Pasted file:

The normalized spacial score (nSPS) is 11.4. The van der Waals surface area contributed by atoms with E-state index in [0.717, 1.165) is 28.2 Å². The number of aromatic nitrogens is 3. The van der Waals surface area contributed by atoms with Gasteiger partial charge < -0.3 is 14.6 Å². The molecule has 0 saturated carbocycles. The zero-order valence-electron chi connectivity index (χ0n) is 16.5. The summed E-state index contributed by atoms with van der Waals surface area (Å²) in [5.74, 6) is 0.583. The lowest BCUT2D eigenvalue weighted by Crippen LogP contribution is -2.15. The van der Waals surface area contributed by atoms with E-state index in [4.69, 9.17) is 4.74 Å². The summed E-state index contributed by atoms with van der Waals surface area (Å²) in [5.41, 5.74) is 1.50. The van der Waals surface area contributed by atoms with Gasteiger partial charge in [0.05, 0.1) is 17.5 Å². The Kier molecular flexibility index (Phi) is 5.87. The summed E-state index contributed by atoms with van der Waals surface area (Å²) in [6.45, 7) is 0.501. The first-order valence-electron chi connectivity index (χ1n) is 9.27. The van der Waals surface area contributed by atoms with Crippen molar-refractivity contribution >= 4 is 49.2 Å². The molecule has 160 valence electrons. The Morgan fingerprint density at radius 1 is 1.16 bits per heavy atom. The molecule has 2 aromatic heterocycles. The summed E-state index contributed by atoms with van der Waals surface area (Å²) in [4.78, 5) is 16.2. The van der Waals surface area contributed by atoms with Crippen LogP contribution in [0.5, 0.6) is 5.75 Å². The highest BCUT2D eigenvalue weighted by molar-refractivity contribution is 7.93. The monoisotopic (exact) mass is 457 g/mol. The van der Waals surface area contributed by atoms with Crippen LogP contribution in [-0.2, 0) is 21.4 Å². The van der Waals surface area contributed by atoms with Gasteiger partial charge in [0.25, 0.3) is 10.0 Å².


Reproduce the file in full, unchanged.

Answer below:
The normalized spacial score (nSPS) is 11.4. The van der Waals surface area contributed by atoms with E-state index in [0.717, 1.165) is 28.2 Å². The number of aromatic nitrogens is 3. The van der Waals surface area contributed by atoms with Gasteiger partial charge < -0.3 is 14.6 Å². The molecule has 0 saturated carbocycles. The zero-order valence-electron chi connectivity index (χ0n) is 16.5. The summed E-state index contributed by atoms with van der Waals surface area (Å²) in [5.74, 6) is 0.583. The lowest BCUT2D eigenvalue weighted by Crippen LogP contribution is -2.15. The van der Waals surface area contributed by atoms with E-state index in [4.69, 9.17) is 4.74 Å². The summed E-state index contributed by atoms with van der Waals surface area (Å²) in [5.41, 5.74) is 1.50. The van der Waals surface area contributed by atoms with Gasteiger partial charge in [0.05, 0.1) is 17.5 Å². The Kier molecular flexibility index (Phi) is 5.87. The summed E-state index contributed by atoms with van der Waals surface area (Å²) in [6.45, 7) is 0.501. The first-order valence-electron chi connectivity index (χ1n) is 9.27. The van der Waals surface area contributed by atoms with Crippen molar-refractivity contribution >= 4 is 49.2 Å². The molecule has 160 valence electrons. The Morgan fingerprint density at radius 1 is 1.16 bits per heavy atom. The molecule has 2 aromatic heterocycles. The summed E-state index contributed by atoms with van der Waals surface area (Å²) in [4.78, 5) is 16.2. The van der Waals surface area contributed by atoms with Crippen LogP contribution in [0.5, 0.6) is 5.75 Å². The highest BCUT2D eigenvalue weighted by molar-refractivity contribution is 7.93. The monoisotopic (exact) mass is 457 g/mol. The van der Waals surface area contributed by atoms with Crippen LogP contribution in [-0.2, 0) is 21.4 Å². The van der Waals surface area contributed by atoms with Gasteiger partial charge in [0.25, 0.3) is 10.0 Å².